LIV Golf Players Want to Have Their Cake and Eat It Too
Via Joe Maher/LIV Golf/Getty Images. Pictured: Ian Poulter
There are few signs — personally, at least — for how mind-numbingly polarizing the LIV Golf Invitational Series has become than the fact that I’m on a peaceful summer vacation, lounging by a serene pool, and still couldn’t help myself from keeping a close eye on recent developments. This led to tweeting about those developments, which in turn led to writing the column you’re reading right now.
Hey, at least the view is nice.
Maybe that says more about me than the current cyclonic state of the game, but let’s ignore my inherent character flaws in favor of analyzing the upstart league’s latest conundrums.
The most common question I’ve heard concerning the LIV Golf Invitational Series over these past few head-spinning months isn’t regarding anything inside the ropes, but more about its long-term impact on professional golf’s highest level.
Think about that for a second: This is a golf tour for which the entire conversation has revolved around potentiality, not the golf itself — and if you don’t believe that, then just try to name the 36-hole leader at Pumpkin Ridge last week or the eventual winning score or even which event comes next on the schedule.
It’s impossible to peer five years into the future of LIV Golf when news surrounding it changes every five minutes. Let’s instead focus on the here and now, as three players — Ian Poulter, Justin Harding and Adrian Otaegui — were granted a temporary stay.
This allows them to compete in this week’s Scottish Open, an event co-sanctioned by the PGA and DP World tours, after they’d previously been removed from the entry list, while others joined them before tee times were released on Tuesday.
It should serve as a bit quizzical that for a group of players who have largely explained how playing fewer tournaments was a massive selling point, some are taking legal action to add events to their schedule. Sure, as many have pointed out, it’s about the ability to play whenever/wherever they’d like, not simply wanting to play more golf, but these two points are not mutually exclusive.
The truth is, the “playing fewer events” refrain is shallow, at best. While there are only eight tournaments on this year’s LIV schedule, they are compacted into a five-month period. The consensus is that the schedule will expand to 12 events next year and 14 in following years. Add in potential qualification for the four majors, and these players are at some point beholden to competing in more tourneys than the 15-event minimum for PGA TOUR members.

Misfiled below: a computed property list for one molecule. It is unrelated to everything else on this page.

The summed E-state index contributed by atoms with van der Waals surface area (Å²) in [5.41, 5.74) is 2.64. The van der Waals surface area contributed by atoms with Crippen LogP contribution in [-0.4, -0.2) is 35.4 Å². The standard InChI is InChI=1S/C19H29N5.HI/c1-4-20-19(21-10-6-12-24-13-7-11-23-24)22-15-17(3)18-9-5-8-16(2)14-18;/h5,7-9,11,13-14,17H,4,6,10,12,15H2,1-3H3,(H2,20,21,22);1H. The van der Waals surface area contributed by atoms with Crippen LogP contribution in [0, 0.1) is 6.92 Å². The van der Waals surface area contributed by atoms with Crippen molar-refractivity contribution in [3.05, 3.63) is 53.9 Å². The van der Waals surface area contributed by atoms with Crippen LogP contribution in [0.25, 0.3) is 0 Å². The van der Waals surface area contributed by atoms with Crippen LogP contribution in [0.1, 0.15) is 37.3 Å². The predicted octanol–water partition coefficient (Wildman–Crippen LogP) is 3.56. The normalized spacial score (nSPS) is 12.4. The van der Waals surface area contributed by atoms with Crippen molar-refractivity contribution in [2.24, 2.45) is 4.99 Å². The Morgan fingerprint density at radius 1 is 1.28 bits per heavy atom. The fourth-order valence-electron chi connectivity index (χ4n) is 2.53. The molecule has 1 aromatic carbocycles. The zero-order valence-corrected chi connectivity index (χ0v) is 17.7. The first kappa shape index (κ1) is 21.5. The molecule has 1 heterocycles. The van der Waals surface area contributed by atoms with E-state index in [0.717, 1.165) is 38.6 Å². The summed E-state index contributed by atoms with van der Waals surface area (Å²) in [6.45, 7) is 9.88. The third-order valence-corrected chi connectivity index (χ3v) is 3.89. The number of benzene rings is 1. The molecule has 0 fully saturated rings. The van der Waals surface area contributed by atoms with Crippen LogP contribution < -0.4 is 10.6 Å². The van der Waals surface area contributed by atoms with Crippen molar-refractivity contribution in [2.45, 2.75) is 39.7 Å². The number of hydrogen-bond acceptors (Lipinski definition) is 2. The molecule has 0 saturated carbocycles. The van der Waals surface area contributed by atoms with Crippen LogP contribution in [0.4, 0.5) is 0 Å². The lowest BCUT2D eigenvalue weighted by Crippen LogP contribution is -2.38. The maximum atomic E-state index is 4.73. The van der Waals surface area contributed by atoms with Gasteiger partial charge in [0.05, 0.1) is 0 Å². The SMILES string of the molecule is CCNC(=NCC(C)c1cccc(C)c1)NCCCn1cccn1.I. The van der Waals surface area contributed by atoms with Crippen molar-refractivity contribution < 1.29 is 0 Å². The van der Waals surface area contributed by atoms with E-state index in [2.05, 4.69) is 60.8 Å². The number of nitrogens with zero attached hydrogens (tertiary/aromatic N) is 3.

“It’s ridiculous to hear some of these comments some of these guys made, saying, well, ‘This allows me to play less tournaments, I’ve played 30-35 weeks a year,’” said Billy Horschel, a PGA TOUR mainstay, who also referred to some LIV players as hypocrites.
“No one’s forced you to play that many events. The PGA TOUR says 15 events minimum. If you keep your card in those 15 events, then that’s fine. If you want to play better or you want to play more so you get a chance to win the FedExCup? So be it. So be it. No one’s made you play that first playoff event to miss family obligations. No one has.”
With LIV Golf CEO Greg Norman rightly declaring this the first-ever free agency in professional golf’s storied history, there’s been plenty of discussion lately about freedom. Again, though, this feels a bit counteractive to the movement, as LIV players under contract presumably must compete in every LIV event — unlike other tours, of course, where independent contractor status allows them to pick and choose their appearances.
Therein lies yet another contradiction.
Many of the current LIV players — not all, but many — have signed contracts with the upstart league, essentially relinquishing this position as an independent contractor. And yet, they’ve now ironically started taking legal action to recover the very status they previously owned. Undoubtedly, this will be a lengthy legal process with plenty of twists and turns and these players fighting for a right they’d always been granted.
To want your cake and eat it, too, is a universal human desire. To want your cake, eat it and wipe away the crumbs with leftover piles of cash from these massive LIV contracts is hardly inhumane.
We shouldn’t begrudge these players the opportunity to seek an ability to compete anywhere, anytime they want, but we can at least take note of the paradox.
It’s all part of the allure right now — maybe not to the golf itself, but the topic. The questions and the debates and the legal actions will continue to permeate professional golf and consume those who follow it. The speculation of long-term impact keeps those fires blazing, even on a peaceful summer vacation by the pool.